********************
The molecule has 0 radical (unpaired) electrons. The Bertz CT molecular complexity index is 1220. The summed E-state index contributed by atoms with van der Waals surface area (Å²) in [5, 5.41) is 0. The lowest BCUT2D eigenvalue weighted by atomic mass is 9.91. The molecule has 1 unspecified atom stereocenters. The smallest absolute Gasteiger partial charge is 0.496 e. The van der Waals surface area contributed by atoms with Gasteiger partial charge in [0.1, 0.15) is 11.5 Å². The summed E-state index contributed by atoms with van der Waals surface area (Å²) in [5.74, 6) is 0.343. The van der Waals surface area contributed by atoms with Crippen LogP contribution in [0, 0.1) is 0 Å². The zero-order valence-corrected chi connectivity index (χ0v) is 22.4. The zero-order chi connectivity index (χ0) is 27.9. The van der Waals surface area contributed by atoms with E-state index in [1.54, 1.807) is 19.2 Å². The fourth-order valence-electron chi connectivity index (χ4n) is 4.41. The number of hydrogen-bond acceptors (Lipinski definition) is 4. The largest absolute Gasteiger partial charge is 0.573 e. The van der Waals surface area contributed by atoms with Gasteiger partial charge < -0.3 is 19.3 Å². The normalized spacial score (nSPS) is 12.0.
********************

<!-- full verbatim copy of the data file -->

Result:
The molecule has 0 radical (unpaired) electrons. The Bertz CT molecular complexity index is 1220. The summed E-state index contributed by atoms with van der Waals surface area (Å²) in [5, 5.41) is 0. The lowest BCUT2D eigenvalue weighted by atomic mass is 9.91. The molecule has 1 unspecified atom stereocenters. The smallest absolute Gasteiger partial charge is 0.496 e. The van der Waals surface area contributed by atoms with Gasteiger partial charge in [0.1, 0.15) is 11.5 Å². The summed E-state index contributed by atoms with van der Waals surface area (Å²) in [5.74, 6) is 0.343. The van der Waals surface area contributed by atoms with Crippen LogP contribution in [0, 0.1) is 0 Å². The zero-order valence-corrected chi connectivity index (χ0v) is 22.4. The zero-order chi connectivity index (χ0) is 27.9. The van der Waals surface area contributed by atoms with E-state index in [1.54, 1.807) is 19.2 Å². The fourth-order valence-electron chi connectivity index (χ4n) is 4.41. The number of hydrogen-bond acceptors (Lipinski definition) is 4. The largest absolute Gasteiger partial charge is 0.573 e. The van der Waals surface area contributed by atoms with Gasteiger partial charge < -0.3 is 19.3 Å². The normalized spacial score (nSPS) is 12.0.